[0027] As shown in FIG. 2, to assemble the coupling assembly 100 shown in FIG. 1, the first member 200 and the second member 300 may be aligned axially along the axis 204. A compression force may be applied to drive the aligned members together so that the male mating portion 206 of the first member 200 and the female mating portion 306 of the second member 300 engage. The engagement of the mating portions 206 and 306 axially secures the first member 200 to the second member 300. As explained in further detail below, aspects of the mating portions 206 and 306 prevent disassociation of the first and second members 200 and 300 once engaged while also allowing the first and second members 200 and 300 to have relative rotation with respect to one another.

[0028] In accordance with aspects of the present disclosure, the coupling assembly 100 may be provided to an end user in the assembled state shown in FIG. 1. In particular, depending on the size, thickness and/or material of the individual members 200 and 300, extremely large compressive forces may be required for engagement, in which case preassembly at a

manufacturing facility may be desirable. However, in accordance with yet other aspects of the present disclosure, the individual components of the assembly 100, namely the first and second members 200 and 300, may be separately provided and assembled as necessary in the field, for example.

[0029] FIG. 3 illustrates a close-up view of the male mating portion 206 of the first member 200. The male mating portion may be machined on the outside diameter of the coupling. The male mating portion 206 may consist of an annular hub 220 extending from the cylinder wall 202 to support an outwardly extending flanged lip 222 and define an annular groove 224. The first cylinder wall 202 has the first inner surface 212 defining an inside diameter of the cylinder wall 202 and a first outer surface 213 defining an outside diameter of the cylinder wall 202. The annular hub 220 shares the same inside diameter as the cylinder wall 202 and has an outer groove diameter B2. The flanged lip 222 defines a lead in chamfer 226 that extends at an angle F2 from an end surface 228 having an outer diameter G2 to a lip land area 230 having a lip land area diameter A2. The lead in chamfer 226 may have a width E2 and the angle F2 may be any suitable angle, such as 30°, to ensure proper engagement with the female portion 306. The lip land area 230 is a small annular surface having a width D2 that is substantially parallel to the inner surface 212 and the outer surface 213 of the first cylinder wall 202. The groove 224 defined by the hub 220 and the flanged lip 222 may have a predetermined groove width of C2.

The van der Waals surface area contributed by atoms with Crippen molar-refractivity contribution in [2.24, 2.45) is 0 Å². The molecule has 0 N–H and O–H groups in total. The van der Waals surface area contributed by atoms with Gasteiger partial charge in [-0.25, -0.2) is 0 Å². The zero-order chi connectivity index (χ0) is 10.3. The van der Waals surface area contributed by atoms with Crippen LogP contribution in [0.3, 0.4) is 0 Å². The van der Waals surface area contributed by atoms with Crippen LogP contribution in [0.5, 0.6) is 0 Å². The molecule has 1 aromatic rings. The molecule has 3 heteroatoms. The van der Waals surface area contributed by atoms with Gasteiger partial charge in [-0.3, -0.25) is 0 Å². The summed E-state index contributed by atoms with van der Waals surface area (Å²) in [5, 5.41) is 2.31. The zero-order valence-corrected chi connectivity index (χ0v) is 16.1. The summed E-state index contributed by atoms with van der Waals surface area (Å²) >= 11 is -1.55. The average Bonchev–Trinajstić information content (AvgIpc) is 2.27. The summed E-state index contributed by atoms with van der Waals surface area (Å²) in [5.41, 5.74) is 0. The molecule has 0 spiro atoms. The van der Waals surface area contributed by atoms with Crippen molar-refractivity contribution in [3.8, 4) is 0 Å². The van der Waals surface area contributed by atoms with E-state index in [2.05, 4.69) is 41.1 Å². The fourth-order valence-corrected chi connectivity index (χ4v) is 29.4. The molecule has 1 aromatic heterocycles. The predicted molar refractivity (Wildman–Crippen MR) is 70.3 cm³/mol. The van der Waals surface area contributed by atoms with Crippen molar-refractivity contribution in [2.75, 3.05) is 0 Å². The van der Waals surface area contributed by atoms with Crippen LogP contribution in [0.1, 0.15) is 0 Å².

[0030] FIG. 4 illustrates a close-up view of the female mating portion 306 of the first member 200. The female mating portion 306 may be machined on the inside diameter of the coupling. The female mating portion 306 may consist of a second annular hub 320 extending from the second cylindrical wall 302 to support an inwardly extending flanged lip 322 and define a second annular groove 324. The second cylindrical wall 302 has a second inner surface 312 defining an inside diameter of the cylinder wall 302 and a second outer surface 313 defining an outside diameter of the cylinder wall 302. The second annular hub 320 shares the same outside diameter as the cylinder wall 302 and has an inner groove diameter Bl . The flanged lip 322 defines a lead in chamfer 326 that extends at an angle Fl from an end surface 328 having an inner diameter Gl to a lip land area 230 having a lip land area diameter Al . The lead in chamfer 326 may have a width El and the angle Fl may be any suitable angle, such as 30°, to ensure appropriate sliding engagement with the male portion 206. The lip land area 330 is a small annular surface having a width Dl that is substantially parallel to the inner surface 312 and the outer surface 313 of the second cylindrical wall 302. The inner groove 324 defined by the second annular hub 320 and the fianged lip 322 may have a predetermined groove width of CI .